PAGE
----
FAIR WARNING _ THIS IS A LONG ONE!!! But I didn’t have the heart to break it into two parts. It just couldn’t be done.
On February 24, 2018, I woke up in Page, Arizona to freezing cold temperatures.
I desperately wanted to stay in my sleeping bag and skip the race. I wanted some excuse…a broken leg maybe…..that would allow me to graciously step down from this commitment I had made. I wracked my brain for that excuse and came up short. I knew that I needed to face my fears.
Putting on a brave face, I dressed within the confines of the sleeping bag that was my only warmth the night before, and stepped outside to toe the starting line of the Antelope Canyon 50 mile Ultra Endurance Run.
Last July, I first started contemplating this race as a possibility for my first 50 miler. Then in October the stars aligned and I registered for this race, leaving me 3.5 months to train. The posts I linked go into much greater detail on my emotions behind this race, but clearly it was a journey I was destined to take.
As we waited for the gun to fire, I felt confidence, excitement to prove myself, and deep belief that by the end of the day I would be proud of my accomplishment.
The first mile was really slow and involved a conga-line climb up a large rock face. Requiring at times hands and knees, I crested the top and was off running. With only a flashlight to light my way, I was able to focus on the trail ahead and nothing else. The deep sand sucked my feet in with every step.
The air was frigid, so much so the water in the hose of my pack turned solid. I had two extra bottles in which I carry my Tailwind in and fortunately those stayed in a mostly liquid state. When the temperatures drop, I don’t think about drinking as much. I am prone to forget about my hydration so I paid extra careful attention.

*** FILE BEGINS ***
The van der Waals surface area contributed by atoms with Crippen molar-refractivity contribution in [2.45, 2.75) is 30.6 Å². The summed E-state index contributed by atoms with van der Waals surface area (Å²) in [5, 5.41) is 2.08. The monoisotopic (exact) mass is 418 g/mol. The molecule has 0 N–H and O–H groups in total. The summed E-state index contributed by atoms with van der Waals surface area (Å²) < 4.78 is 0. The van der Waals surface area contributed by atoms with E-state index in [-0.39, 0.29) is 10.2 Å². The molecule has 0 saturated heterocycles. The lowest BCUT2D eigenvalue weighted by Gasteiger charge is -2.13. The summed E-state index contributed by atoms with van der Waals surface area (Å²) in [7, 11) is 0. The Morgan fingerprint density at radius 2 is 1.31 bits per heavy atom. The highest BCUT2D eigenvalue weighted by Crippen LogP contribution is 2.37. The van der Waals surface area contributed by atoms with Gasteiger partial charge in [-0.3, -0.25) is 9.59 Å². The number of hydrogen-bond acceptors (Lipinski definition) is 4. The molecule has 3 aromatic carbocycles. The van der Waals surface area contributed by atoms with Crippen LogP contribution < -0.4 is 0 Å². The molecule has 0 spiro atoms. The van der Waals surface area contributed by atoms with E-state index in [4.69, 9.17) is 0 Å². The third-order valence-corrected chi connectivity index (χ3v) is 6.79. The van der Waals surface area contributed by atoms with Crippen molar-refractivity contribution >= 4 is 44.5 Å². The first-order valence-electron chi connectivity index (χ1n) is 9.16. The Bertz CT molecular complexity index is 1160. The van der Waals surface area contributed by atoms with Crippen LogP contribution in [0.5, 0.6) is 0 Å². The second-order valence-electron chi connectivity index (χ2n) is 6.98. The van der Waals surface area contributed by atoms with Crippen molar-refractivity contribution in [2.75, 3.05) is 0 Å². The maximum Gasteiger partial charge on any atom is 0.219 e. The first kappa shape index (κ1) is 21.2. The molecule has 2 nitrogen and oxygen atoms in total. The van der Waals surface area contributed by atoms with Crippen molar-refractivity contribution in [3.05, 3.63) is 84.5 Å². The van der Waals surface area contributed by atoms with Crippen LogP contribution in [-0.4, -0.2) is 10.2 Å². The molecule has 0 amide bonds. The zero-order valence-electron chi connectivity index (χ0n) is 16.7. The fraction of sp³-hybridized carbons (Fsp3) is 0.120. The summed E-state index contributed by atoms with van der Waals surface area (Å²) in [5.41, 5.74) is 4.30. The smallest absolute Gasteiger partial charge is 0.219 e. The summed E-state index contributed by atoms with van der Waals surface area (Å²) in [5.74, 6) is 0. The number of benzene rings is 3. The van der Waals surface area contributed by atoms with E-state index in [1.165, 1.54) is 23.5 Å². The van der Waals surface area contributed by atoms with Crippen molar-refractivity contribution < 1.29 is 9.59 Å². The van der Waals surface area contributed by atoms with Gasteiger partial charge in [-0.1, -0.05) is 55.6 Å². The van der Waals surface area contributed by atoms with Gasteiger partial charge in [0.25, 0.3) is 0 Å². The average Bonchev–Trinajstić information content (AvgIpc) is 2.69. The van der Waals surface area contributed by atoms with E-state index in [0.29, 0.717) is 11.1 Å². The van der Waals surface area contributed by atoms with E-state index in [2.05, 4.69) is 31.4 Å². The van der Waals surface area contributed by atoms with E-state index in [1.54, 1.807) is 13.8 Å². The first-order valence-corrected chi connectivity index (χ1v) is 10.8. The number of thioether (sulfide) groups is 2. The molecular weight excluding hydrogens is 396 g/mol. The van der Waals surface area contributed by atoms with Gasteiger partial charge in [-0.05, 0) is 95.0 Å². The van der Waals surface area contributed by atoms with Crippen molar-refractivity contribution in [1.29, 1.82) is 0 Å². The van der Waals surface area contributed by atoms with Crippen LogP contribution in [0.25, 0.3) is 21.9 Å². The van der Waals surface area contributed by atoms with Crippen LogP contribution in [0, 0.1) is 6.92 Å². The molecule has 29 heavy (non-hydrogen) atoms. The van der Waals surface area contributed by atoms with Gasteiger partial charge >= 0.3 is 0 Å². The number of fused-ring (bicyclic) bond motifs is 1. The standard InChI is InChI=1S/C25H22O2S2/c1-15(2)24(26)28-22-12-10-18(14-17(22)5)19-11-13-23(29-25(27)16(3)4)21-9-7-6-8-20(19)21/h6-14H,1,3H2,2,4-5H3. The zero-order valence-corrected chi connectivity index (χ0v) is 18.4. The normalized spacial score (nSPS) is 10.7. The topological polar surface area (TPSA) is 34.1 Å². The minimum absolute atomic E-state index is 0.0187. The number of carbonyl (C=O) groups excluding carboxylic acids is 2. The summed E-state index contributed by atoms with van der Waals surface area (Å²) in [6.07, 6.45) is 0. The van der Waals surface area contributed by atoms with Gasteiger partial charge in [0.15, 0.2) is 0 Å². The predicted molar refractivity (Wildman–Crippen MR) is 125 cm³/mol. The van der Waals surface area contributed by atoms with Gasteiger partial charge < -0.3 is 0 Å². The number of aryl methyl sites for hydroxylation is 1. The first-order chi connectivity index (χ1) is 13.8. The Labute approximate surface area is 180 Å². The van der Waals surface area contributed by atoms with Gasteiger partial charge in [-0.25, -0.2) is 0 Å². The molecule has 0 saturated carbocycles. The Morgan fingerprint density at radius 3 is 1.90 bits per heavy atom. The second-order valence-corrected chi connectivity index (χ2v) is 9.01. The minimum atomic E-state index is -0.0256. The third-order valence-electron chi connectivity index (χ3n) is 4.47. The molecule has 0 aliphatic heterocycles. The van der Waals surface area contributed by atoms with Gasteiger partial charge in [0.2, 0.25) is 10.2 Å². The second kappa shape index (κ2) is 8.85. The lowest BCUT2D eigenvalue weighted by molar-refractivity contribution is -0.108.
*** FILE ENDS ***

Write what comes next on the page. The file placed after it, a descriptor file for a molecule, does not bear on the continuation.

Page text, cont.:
Antelope Canyon aid station came quickly, roughly 5 miles into the race. I was doing well, frozen hose notwithstanding, so I just waved as I went through throwing out a thank you to the volunteers.
At this point, the course runs through a large wash for several miles. The sand was deep, but frozen and uneven. At the end of this long wash was the famous Antelope Canyon.
The majesty of this canyon is indescribable. In all the famous photos, the sunlight filters down in the most glorious way. I was traveling through the canyon before the sun was high enough to achieve that affect. The darkness made it hard to see at times, so I used my hands along the wall to feel my way. I could feel the energy and the power within the earth beneath my hands. My hands allowed me to feel what my eyes could not see or comprehend.
A deep sense of calm washed over me as I exited the canyon. It’s sacred beauty granted me a gift. That gift of calm stayed with the remainder of the day.
After Antelope Canyon, I climbed a hill (again sometimes on hands and knees…this turned out to be a theme throughout the whole race). And I even had to drop onto my butt and slide down a rock a time or two. Eventually I was back in that deep sandy wash on the return journey to the next aid station.